A certain number of tickets are kept in reserve for walk up ticket sales but this cannot be guaranteed, thus we urge you to purchase your tickets online at Ben Lomond Alpine Resort Base.
Our online shop available here.
We strongly advise to book your tickets online prior to arrival to ensure that we are not booked out as we may limit numbers due to changing snow conditions.
All sales are EFT and we do not accept cash.
If you book online and the ski lifts are not operational for the following reasons, you will receive a full refund or credit for another day. This does not apply to season pass holders.
- Lack of snow
- Adverse weather conditions preventing lifts from operating safely
- Road closures
- Government restrictions
- Compassionate grounds
We will not refund tickets if you be unable to make it to Ben Lomond on the day you have booked your ticket. We will happily provide you a credit for another day, or even for the following season, if the above factors are in place.
Mobile phone coverage is very limited for all carriers.
We have installed a Telstra Phone repeater at our lift ticket office which your Telstra phone will connect to.
For all of our guests waiting to buy tickets online, or within the ‘bubble’ of our lift ticket office, we have free WIFI available for you to communicate with, or to purchase our tickets online.
Our Site ID and Password is available on display at our ticket office.
Yes. Log into our online shop under your profile and book the day you wish to visit.
We aim to control crowd numbers based on lift and terrain availability so that it is not overcrowded.
If you book and fail to turn up, you will lose one of your 5 day season pass allowances unless you have a reasonable excuse.
If you need to cancel, please email us at firstname.lastname@example.org
Ski and Board hire, clothing and other equipment hire is available from Ben Lomond Alpine Resort Base.
You can choose to drive to the top of the mountain, or bus shuttle transport is available from the lower National Park carpark to the ski village. (Note: Chains must be carried and can be hired from Ben Lomond Alpine Resort Base)
The Northern Tasmanian Alpine Club formed in 1929 and pioneered trips to Ben Lomond and improved the original access track to the mountain. In July 1929 Fred Smithies, a pioneer of skiing on Ben Lomond, accompanied the Tasmanian government’s Tourism Director on a field trip to the plateau with the aim of establishing the feasibility of a ski-field.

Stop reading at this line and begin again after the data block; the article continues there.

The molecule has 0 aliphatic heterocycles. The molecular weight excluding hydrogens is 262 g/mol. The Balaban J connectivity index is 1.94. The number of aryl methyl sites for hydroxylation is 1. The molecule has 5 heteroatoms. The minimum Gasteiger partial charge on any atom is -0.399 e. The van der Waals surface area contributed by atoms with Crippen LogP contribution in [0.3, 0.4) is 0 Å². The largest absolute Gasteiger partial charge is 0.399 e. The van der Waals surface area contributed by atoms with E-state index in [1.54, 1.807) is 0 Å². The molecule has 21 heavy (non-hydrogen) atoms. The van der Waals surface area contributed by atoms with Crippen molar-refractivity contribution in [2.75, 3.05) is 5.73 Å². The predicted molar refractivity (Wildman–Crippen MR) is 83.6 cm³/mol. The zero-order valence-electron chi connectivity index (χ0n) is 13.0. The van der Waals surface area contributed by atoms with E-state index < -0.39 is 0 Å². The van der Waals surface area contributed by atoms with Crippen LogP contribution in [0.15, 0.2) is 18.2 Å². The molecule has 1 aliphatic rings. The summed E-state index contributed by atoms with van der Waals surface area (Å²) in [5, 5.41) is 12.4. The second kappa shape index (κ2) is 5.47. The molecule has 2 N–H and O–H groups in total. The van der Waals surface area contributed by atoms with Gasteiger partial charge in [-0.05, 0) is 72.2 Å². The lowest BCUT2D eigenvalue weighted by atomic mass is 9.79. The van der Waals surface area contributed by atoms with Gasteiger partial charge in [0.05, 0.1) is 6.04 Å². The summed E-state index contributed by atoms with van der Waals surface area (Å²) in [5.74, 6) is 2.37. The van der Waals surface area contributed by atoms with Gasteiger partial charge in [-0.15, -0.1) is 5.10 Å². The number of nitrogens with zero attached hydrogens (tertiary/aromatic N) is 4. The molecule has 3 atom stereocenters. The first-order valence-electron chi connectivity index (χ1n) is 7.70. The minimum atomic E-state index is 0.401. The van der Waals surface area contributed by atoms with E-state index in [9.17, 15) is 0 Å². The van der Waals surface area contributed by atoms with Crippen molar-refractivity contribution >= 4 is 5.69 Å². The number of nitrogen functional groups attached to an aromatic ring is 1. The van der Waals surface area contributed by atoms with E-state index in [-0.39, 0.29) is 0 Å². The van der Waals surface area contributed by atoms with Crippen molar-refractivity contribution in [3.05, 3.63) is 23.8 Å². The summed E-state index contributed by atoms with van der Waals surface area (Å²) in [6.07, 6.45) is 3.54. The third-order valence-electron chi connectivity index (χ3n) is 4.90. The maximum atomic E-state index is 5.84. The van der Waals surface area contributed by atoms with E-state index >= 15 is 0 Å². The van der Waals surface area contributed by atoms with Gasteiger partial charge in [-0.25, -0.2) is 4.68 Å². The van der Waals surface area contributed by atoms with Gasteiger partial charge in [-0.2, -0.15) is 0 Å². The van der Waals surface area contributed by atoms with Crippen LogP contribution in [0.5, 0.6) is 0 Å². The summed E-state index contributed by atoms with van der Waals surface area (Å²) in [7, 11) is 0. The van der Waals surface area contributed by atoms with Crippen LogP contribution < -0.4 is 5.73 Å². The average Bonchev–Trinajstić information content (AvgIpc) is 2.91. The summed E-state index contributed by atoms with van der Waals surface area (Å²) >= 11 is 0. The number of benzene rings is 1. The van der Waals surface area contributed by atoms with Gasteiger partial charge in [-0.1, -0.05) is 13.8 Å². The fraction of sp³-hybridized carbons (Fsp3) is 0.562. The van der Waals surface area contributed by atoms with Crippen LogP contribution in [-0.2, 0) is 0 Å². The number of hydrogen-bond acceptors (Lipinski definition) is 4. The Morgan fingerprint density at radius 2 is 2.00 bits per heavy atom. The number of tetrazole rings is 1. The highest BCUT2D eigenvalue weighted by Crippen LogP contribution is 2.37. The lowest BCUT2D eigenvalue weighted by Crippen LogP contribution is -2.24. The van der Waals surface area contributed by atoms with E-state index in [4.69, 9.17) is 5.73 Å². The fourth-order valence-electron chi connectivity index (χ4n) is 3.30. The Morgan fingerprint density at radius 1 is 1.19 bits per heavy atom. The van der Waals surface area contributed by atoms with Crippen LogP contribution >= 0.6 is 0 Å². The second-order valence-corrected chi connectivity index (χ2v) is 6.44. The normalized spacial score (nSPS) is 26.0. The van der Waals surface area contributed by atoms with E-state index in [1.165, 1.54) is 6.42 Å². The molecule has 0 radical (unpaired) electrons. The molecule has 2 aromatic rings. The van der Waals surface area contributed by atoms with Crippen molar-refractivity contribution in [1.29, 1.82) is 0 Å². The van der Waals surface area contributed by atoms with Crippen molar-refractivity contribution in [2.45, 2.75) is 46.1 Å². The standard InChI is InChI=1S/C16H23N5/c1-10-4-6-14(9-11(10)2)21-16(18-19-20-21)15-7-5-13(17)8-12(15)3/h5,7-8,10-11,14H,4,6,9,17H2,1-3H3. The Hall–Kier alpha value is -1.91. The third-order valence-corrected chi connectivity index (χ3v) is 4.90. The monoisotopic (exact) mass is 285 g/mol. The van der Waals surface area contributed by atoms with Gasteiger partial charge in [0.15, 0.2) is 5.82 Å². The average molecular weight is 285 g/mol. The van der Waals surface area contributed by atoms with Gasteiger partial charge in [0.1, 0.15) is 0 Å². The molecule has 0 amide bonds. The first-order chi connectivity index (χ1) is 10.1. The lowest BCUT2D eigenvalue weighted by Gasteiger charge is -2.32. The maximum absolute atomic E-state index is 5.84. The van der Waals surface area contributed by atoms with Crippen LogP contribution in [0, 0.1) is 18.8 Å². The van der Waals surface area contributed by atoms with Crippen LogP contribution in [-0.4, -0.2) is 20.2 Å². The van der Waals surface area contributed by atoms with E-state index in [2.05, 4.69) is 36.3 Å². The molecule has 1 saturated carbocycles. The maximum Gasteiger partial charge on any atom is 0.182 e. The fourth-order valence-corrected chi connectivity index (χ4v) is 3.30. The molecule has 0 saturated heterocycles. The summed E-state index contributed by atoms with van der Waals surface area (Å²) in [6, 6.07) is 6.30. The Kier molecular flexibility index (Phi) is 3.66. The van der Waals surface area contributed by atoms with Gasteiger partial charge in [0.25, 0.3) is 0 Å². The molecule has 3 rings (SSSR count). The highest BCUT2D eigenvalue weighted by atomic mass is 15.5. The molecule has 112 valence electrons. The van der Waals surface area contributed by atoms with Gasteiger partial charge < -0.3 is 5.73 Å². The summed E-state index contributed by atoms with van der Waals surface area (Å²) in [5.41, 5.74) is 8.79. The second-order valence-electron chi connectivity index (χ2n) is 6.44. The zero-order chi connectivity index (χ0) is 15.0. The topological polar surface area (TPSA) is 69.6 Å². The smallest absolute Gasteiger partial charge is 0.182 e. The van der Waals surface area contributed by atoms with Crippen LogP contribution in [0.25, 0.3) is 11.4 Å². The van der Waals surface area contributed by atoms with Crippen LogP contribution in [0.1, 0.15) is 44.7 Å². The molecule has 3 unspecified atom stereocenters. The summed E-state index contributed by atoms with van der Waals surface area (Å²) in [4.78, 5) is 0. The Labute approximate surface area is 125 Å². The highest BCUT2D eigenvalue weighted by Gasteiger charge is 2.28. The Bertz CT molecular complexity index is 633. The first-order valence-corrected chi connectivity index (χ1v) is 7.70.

Their route was by way of English Town, Ragged Jack and the headwaters of River O’Plain Creek. This route had the disadvantage that it involved an extended walk to get onto the plateau but was less steep than the alternative access from Blessington. The northern route was subsequently selected after a suitable route was found through the help of a local farmer, beginning from the Upper Blessington road at Wattle Corner.
In 1932, a chalet was built under the northern escarpment, facilitating access to the summit ski slopes. This chalet was named ‘Carr Villa’ – named from a sign taken from the Carr Villa cemetery tram stop in Launceston – humorously celebrating a Mr Carr, a member of the ski club.
The first permanent summit hut was constructed 4 years later to allow skiers to overnight on the summit. A smaller hut was constructed at the head of the pass to the plateau for the purposes of shelter and storage of ski gear. The remains of this hut can be seen from the walking track as it crests the pass into the Borrowdale Valley.
Access to Carr Villa, at 1000m elevation, was by foot until a road was constructed in 1959 but the summit was still a 500m ascent on foot from this point. Carr Villa chalet is now operated by the Rover Scouts after it was donated by NTAC in 1963 and the skiers access track is part of the Legges Tor circuit walking track.
In 1950 a Parliamentary Standing Committee recommended that Ben Lomond be developed as a ski resort. The Australian National Championships were held at the site in 1955. In 1963 the access road was extended to the top of the plateau via the steep and scenic “Jacobs Ladder”.